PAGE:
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Topic: Movie made is close to my screenplay. Any rights?

Author: Matt Tolbert Posted: 12/28/10 09:55 PM

The movie: "Real Steel" is a new Hugh Jackman movie about the near-future where man-sized robots meet in an arena and combat one-on-one.

My screenplay: In the near-future, two man-sized robots meet in an arena battle to decide the fate of America's second civil war.

Close enough to do anything? Do I have any rights? My script is registered with WGA and I have a copyright.

I'm a newby so not sure if I can do anything or just let it go.

Thanks all.

Author: Patrick Daly Posted: 12/29/10 06:56 AM

Matt,

You would have to show that someone involved in the making of "Real Steel" had access to your screenplay. Is that the case in your situation? Take a look at the following article on wikipedia: http://en.wikipedia.org/wiki/Substantial_similarity

Author: Patricia Fox Posted: 12/29/10 10:00 AM

Patrick has given you great advice. The key would be whether or not the filmmakers had access to your script but even then it can be hard to prove. Carl Jung wrote about the Collective Unconscious and a lot of our ideas are similar because we live in the same culture/society and have access to the same news/books/music etc. Best of luck to you!

Author: Matt Tolbert Posted: 12/29/10 01:46 PM

Thanks all.

I don't know why I worry about this (maybe it's beginners' anxiety). There's probably nothing I could do anyway being a writer with a slingshot versus movie companies with bazookas.

Less coffee, more writing. Happy New Year all!

Author: James Pickering Posted: 12/29/10 01:48 PM

Matt I'd try and take the positives from it and use it as a way to help get you reads. If this film is a success it could result in your script gathering some positive attention. Good luck.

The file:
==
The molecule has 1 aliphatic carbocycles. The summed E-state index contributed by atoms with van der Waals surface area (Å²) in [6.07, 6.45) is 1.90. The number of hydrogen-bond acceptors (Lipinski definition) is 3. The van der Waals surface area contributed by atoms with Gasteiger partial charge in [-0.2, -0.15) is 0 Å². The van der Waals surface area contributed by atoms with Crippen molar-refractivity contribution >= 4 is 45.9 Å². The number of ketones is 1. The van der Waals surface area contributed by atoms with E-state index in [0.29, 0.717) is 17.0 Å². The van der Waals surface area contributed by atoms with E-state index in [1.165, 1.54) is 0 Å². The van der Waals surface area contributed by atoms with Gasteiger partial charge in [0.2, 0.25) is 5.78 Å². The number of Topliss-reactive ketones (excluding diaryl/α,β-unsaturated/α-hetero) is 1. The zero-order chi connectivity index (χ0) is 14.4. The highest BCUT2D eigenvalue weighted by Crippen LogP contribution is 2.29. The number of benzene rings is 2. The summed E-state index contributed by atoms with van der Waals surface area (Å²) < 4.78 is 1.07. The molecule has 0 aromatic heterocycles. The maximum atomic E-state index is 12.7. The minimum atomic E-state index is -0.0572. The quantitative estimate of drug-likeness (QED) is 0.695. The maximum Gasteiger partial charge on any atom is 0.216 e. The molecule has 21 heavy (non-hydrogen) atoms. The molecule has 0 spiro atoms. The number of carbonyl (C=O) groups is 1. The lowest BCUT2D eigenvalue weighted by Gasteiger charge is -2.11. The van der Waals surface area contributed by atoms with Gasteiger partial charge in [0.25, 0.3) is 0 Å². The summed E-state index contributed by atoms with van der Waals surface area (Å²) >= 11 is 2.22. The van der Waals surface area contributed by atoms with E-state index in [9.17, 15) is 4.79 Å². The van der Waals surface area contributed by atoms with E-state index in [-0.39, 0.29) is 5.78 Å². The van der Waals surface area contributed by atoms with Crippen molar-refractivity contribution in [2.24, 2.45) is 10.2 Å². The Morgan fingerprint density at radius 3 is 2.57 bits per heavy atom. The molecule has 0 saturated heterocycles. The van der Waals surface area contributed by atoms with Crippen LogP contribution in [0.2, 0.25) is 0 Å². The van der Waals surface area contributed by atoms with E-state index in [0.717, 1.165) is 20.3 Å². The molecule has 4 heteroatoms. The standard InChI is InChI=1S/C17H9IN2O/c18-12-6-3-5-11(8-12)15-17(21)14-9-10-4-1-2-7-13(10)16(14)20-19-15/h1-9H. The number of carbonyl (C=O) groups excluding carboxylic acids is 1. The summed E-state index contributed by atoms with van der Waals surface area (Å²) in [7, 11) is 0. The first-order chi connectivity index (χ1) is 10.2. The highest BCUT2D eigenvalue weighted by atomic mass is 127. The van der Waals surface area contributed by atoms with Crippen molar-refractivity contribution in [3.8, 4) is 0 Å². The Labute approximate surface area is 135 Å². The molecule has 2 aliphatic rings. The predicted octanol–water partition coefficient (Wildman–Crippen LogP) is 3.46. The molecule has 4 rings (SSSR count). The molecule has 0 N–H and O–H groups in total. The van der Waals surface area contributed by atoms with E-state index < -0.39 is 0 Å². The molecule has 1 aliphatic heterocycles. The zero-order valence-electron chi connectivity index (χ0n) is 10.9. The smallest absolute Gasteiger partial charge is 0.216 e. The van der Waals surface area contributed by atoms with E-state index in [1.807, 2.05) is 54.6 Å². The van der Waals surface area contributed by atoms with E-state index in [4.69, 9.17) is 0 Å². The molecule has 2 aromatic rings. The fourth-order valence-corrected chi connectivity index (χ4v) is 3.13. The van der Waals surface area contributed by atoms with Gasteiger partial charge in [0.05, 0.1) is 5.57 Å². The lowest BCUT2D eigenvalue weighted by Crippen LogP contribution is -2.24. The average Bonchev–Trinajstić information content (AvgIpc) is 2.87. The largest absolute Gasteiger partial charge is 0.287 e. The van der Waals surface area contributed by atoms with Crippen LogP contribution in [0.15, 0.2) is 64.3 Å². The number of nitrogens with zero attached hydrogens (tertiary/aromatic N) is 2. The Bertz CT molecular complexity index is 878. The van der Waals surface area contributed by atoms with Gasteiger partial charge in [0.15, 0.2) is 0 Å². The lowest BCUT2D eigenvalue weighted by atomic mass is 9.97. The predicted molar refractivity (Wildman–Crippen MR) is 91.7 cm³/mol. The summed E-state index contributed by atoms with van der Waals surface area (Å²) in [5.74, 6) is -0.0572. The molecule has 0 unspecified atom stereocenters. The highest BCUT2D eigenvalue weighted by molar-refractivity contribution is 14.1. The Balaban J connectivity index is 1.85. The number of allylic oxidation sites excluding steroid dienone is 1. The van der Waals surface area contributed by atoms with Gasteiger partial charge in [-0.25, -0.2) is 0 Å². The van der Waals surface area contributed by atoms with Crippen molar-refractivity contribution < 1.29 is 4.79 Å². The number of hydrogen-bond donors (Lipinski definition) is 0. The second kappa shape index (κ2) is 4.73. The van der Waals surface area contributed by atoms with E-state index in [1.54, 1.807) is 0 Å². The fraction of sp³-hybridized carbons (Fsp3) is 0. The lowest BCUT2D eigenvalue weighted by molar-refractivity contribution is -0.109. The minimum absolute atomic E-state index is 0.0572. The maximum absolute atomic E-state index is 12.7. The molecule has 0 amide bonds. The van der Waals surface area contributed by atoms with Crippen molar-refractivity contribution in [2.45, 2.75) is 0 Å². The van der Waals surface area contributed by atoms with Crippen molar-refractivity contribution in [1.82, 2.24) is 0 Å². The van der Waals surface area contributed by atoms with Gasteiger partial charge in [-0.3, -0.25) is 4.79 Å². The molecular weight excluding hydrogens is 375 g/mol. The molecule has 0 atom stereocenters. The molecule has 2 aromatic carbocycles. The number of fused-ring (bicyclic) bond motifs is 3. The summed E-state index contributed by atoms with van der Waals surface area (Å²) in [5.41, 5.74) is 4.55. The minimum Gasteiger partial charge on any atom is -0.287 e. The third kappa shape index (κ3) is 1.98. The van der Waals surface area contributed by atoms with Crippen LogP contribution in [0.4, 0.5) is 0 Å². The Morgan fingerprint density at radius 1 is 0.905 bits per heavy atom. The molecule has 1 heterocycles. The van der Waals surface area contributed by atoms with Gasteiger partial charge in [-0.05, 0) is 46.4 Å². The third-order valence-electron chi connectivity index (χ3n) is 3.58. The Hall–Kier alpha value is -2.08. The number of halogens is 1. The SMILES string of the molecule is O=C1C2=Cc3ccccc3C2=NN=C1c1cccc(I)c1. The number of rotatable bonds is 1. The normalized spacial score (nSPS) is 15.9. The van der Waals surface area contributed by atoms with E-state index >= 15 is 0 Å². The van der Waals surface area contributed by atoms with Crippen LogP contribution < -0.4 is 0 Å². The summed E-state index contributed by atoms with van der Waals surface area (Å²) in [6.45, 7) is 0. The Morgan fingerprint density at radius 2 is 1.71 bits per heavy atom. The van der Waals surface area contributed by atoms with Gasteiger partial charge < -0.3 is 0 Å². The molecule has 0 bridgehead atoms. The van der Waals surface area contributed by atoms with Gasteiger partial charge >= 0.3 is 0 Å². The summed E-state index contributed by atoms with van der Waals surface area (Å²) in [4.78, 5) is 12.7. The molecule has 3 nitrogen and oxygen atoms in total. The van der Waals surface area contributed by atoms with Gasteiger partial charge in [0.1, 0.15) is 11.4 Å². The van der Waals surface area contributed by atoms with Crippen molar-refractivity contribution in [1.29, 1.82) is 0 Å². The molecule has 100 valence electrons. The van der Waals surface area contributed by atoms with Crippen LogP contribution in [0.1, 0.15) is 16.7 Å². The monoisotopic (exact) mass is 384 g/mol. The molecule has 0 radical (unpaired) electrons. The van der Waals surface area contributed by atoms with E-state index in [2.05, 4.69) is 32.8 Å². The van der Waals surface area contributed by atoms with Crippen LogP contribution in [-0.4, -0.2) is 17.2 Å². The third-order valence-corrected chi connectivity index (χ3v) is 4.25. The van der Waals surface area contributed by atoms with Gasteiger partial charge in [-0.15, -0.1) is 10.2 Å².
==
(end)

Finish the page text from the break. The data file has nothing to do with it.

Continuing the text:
Author: Mike McGeever Posted: 12/29/10 05:15 PM

I get that sensation a lot when I'm watching trailers and I see an idea or scene similar to something I wrote. Usually the finished film is very, very different, if that's any comfort.

Another comforting thought is that assuming they didn't just film your script that means you're generating ideas that are clearly good enough to make it to the majors. So look at it as a sign that you're on the right track!!

GOOD LUCK & HAPPY HOLIDAYS!!

Author: Brent Hartinger Posted: 12/30/10 02:27 PM

At least three of "my" screenplays -- Antz, The Sixth Sense, and My Best Friends' Wedding -- were subsequently produced. It happens -- there are only so many ideas in the world, and coincidences abound.

Author: Poetist Soul Posted: 12/31/10 06:04 AM

There are ideas, and then there is a flesh and bone story.

Matt, the idea you mentioned robots duking it out is quite like a gladiator theme, so there will be similar ideas to that.

However, we all have our secret recipe to making our special sauces.

Now, if you see 1/3 of your dialogue up on the big screen. . . it would be enough by WGA guidelines to consider a copyright infringement.

With that said, as a once newbie myself, I often would see something and think the very same thing. That was until I saw how crappy and not as great as mine. : )

Author: Janet Hogate Posted: 12/31/10 09:51 AM

Actually, there are several ideas that haven't been done "that often" because they are generally considered "bad box office". I personally would take one of THOSE ideas and find a way to make it "good box office".

Robots combating in the future for mankind has kind of already been done quite a bit. How about singing and dancing robots in the future?

Author: MIKE DONALD Posted: 12/31/10 03:00 PM

That's bloody funny if it's ironic Brent, but bloody sad if it's true!

I wrote a screenplay about a ship that sank, but I was told that my plot didn't hold water :)

Mike